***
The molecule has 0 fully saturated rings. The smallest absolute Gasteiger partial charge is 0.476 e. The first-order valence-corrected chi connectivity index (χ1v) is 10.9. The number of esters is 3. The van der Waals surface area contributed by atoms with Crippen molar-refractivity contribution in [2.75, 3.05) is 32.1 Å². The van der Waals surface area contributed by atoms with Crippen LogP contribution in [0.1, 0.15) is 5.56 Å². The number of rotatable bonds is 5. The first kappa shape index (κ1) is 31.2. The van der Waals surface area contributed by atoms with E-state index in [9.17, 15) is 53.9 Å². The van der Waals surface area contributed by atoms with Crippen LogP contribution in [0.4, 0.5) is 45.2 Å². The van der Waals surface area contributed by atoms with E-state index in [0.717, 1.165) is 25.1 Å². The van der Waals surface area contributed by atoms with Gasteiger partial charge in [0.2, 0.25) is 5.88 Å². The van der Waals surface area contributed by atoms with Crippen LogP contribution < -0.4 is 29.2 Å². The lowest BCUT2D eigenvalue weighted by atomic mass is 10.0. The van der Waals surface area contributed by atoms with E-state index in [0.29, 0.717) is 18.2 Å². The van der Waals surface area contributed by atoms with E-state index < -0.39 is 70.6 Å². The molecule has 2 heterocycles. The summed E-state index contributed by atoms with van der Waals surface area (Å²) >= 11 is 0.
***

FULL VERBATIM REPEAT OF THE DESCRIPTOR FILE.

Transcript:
The molecule has 0 fully saturated rings. The smallest absolute Gasteiger partial charge is 0.476 e. The first-order valence-corrected chi connectivity index (χ1v) is 10.9. The number of esters is 3. The van der Waals surface area contributed by atoms with Crippen molar-refractivity contribution in [2.75, 3.05) is 32.1 Å². The van der Waals surface area contributed by atoms with Crippen LogP contribution in [0.1, 0.15) is 5.56 Å². The number of rotatable bonds is 5. The first kappa shape index (κ1) is 31.2. The van der Waals surface area contributed by atoms with E-state index in [9.17, 15) is 53.9 Å². The van der Waals surface area contributed by atoms with Crippen LogP contribution in [0.4, 0.5) is 45.2 Å². The van der Waals surface area contributed by atoms with E-state index in [0.717, 1.165) is 25.1 Å². The van der Waals surface area contributed by atoms with Gasteiger partial charge in [0.2, 0.25) is 5.88 Å². The van der Waals surface area contributed by atoms with Crippen LogP contribution < -0.4 is 29.2 Å². The lowest BCUT2D eigenvalue weighted by atomic mass is 10.0. The van der Waals surface area contributed by atoms with E-state index in [0.29, 0.717) is 18.2 Å². The van der Waals surface area contributed by atoms with E-state index < -0.39 is 70.6 Å². The molecule has 2 heterocycles. The summed E-state index contributed by atoms with van der Waals surface area (Å²) >= 11 is 0.